The market for soybean-based meat substitutes is expanding in Japan, arousing expectations that they might serve as an environment-friendly solution to anticipated future food shortages.
Restaurant chains and major food makers have introduced a series of soybean-based meat substitutes. The Freshness Burger chain serves teriyaki hamburgers using soybean sprout chips supplied by Daiz Inc., a venture business based in Kumamoto. The chips are flavored with soy sauce malt.
Released last October, the new product is aimed at attracting health-conscious women, as it has some 20% fewer calories than the restaurant chain’s conventional meat-based hamburgers.
NH Foods Ltd. introduced in March last year meatball and four other meat-substitute products with the mouthfeel of mincemeat, setting a bullish annual sales target of ¥500 million.
Itoham Foods Inc., a subsidiary of Itoham Yonekyu Holdings Inc., launched ground meat cutlets and other products made from soybeans in the spring of 2020 and has since chalked up sales twice as big as expected.
The Japanese market for meat alternatives using vegetable protein is forecast to grow about 2.3 times in the coming decade to ¥78 billion in 2030, according to Tokyo-based research company Seed Planning Inc.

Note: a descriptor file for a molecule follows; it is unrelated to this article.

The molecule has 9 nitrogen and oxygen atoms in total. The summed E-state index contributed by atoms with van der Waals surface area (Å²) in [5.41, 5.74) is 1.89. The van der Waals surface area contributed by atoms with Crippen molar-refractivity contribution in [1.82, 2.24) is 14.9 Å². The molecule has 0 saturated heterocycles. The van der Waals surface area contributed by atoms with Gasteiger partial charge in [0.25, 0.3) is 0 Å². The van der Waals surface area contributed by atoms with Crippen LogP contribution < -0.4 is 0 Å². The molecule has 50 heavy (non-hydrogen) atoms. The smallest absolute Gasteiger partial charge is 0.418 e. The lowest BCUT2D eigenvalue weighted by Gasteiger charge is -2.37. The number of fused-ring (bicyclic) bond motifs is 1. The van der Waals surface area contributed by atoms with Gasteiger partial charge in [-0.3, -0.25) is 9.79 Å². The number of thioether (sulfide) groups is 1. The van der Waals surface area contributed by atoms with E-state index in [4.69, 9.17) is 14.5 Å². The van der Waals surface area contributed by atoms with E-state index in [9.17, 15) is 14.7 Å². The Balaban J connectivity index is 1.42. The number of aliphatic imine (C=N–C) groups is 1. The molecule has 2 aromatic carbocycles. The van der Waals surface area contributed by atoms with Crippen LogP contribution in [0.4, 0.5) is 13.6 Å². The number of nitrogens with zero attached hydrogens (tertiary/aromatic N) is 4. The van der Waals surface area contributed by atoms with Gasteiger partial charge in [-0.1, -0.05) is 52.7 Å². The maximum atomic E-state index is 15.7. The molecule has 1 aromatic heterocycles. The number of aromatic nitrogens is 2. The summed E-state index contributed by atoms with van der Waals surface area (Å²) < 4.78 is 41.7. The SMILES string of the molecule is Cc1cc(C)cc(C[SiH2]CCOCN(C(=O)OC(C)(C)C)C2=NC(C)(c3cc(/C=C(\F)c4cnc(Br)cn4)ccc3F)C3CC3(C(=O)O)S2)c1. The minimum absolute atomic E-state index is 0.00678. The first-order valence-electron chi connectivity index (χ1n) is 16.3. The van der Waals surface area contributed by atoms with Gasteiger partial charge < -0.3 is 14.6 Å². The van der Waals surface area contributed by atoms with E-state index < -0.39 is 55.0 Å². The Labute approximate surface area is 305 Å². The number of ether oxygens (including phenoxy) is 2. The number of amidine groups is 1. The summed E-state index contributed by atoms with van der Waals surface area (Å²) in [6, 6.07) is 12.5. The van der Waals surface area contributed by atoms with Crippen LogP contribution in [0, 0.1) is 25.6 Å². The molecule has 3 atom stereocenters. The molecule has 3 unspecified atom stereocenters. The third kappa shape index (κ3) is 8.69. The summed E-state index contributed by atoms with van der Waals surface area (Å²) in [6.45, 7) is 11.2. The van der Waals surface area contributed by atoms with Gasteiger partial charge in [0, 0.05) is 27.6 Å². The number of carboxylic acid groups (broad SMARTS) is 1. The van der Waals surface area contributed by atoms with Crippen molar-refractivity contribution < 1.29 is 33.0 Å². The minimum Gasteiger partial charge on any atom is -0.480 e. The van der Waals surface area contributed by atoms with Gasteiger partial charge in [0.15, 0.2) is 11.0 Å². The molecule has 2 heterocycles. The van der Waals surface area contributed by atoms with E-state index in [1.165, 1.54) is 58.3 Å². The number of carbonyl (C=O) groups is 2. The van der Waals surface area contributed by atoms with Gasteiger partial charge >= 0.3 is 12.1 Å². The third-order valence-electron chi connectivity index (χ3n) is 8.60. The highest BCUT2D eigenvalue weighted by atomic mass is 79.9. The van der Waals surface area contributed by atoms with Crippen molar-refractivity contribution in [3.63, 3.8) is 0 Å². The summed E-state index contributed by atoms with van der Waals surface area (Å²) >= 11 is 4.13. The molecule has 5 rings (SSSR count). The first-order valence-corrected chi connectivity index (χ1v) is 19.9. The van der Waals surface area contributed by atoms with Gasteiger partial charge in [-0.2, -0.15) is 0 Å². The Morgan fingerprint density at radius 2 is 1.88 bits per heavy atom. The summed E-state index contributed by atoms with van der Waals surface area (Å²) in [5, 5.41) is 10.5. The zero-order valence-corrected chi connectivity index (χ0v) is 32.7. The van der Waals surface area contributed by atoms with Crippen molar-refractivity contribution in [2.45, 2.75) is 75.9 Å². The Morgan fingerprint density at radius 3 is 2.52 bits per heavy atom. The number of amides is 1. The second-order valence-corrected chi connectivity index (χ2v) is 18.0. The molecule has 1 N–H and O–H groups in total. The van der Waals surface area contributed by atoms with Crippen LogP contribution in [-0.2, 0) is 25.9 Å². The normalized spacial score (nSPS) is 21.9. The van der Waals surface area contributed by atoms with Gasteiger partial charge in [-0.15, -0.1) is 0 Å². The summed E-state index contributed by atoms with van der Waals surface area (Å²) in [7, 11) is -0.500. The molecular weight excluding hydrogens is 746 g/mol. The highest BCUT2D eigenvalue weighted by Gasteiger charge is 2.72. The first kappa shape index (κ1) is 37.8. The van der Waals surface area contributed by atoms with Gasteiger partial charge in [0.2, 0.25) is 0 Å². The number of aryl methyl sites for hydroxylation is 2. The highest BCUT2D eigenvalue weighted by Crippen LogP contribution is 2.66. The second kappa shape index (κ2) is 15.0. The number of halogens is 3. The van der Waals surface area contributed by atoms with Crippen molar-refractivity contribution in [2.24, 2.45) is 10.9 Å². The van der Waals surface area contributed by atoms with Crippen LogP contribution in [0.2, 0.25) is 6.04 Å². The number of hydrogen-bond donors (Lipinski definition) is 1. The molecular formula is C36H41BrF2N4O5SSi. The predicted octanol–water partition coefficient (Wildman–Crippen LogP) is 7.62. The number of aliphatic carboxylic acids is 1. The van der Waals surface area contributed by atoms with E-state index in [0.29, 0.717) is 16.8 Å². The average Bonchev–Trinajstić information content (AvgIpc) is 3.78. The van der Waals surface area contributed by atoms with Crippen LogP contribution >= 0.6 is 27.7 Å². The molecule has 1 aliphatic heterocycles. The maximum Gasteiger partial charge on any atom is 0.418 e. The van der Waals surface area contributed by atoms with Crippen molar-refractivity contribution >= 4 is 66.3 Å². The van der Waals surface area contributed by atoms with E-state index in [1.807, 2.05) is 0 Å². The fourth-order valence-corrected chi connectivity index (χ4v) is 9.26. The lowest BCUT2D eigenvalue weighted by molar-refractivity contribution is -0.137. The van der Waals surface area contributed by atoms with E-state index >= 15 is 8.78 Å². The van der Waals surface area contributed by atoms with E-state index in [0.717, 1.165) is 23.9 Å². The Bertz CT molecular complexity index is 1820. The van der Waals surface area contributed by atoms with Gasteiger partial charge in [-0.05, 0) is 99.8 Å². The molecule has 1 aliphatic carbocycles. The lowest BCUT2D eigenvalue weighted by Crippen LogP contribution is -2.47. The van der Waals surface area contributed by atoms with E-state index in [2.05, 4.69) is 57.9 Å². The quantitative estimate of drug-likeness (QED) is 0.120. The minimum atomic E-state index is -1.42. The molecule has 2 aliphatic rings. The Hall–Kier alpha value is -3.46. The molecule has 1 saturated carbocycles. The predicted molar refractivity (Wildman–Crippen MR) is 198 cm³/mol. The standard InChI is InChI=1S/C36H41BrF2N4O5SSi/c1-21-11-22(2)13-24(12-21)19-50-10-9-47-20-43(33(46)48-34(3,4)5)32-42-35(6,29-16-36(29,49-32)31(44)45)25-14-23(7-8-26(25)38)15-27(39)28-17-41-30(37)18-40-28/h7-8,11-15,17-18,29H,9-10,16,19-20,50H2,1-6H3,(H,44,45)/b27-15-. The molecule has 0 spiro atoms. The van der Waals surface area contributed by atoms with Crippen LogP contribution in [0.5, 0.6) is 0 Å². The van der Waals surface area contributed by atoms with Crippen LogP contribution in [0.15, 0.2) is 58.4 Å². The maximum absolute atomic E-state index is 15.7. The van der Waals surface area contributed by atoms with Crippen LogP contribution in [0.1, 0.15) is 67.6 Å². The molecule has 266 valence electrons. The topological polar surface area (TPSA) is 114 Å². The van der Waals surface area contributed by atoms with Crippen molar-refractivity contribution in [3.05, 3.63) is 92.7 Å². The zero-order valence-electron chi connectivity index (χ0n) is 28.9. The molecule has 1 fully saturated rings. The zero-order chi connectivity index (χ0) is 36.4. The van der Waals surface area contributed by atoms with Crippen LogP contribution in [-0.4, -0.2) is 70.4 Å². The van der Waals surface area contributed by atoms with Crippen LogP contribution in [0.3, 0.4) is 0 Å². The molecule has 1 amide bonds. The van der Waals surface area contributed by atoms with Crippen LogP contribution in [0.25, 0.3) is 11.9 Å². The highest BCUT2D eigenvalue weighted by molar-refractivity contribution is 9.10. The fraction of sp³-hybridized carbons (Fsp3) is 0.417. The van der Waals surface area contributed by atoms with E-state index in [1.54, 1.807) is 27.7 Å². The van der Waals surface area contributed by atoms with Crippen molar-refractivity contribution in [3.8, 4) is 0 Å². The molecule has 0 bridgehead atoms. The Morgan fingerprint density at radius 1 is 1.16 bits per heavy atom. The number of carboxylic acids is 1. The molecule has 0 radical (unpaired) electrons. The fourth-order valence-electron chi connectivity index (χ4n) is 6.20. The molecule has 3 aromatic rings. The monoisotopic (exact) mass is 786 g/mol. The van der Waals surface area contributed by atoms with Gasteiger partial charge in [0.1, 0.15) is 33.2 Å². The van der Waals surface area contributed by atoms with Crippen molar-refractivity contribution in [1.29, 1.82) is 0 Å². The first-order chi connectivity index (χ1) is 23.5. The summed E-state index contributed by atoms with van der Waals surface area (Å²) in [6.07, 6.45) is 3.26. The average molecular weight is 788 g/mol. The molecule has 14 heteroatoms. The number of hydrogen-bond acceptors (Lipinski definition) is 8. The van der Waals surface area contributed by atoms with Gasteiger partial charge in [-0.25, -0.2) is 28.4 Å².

Production of edible meat requires large amounts of water and grain to feed cows and other animals, whose belches and flatulence include greenhouse gases. It has been estimated that the livestock industry accounts for more than 10% of heat-trapping gases linked to human activity.
While the livestock industry is increasingly viewed as unfriendly to the environment in the United States and Europe, increased use of meat substitutes is expected to help reduce greenhouse gas emissions.
The United Nations forecasts that the world population will grow to 9.7 billion by 2050 from 7.7 billion in 2019. As a steep increase in the production of edible meat is impossible, the projected population growth is likely to cause an acute shortage of meat.
The world therefore needs “new sources of protein,” said an official at a major Japanese food manufacturer.
In the United States, vegans, who do not eat any food from animal sources including eggs and dairy products, welcome meat substitutes. For “flexitarians,” who mainly eat vegetables together with small amounts of meat, alternatives to meat and cultured meat, made from in vitro cell culture of animal cells instead of from slaughtered animals, are available.
Investment in the application of science and technology to food products such as cultured meat is also increasing in the United States. While U.S. investment in the field totaled the equivalent of ¥957.4 billion in 2019, Japanese investment amounted to a meager ¥9.7 billion.
Last October, therefore, the Ministry of Agriculture, Forestry and Fisheries set up a public-private council with more than 260 organizations, including food makers, universities and financial institutions, to promote the use of cutting-edge food and information technologies for collaborations in the production of meat alternatives and other next-generation food products.
The council will also work out certification standards for safe, high-quality and environment-friendly food products.
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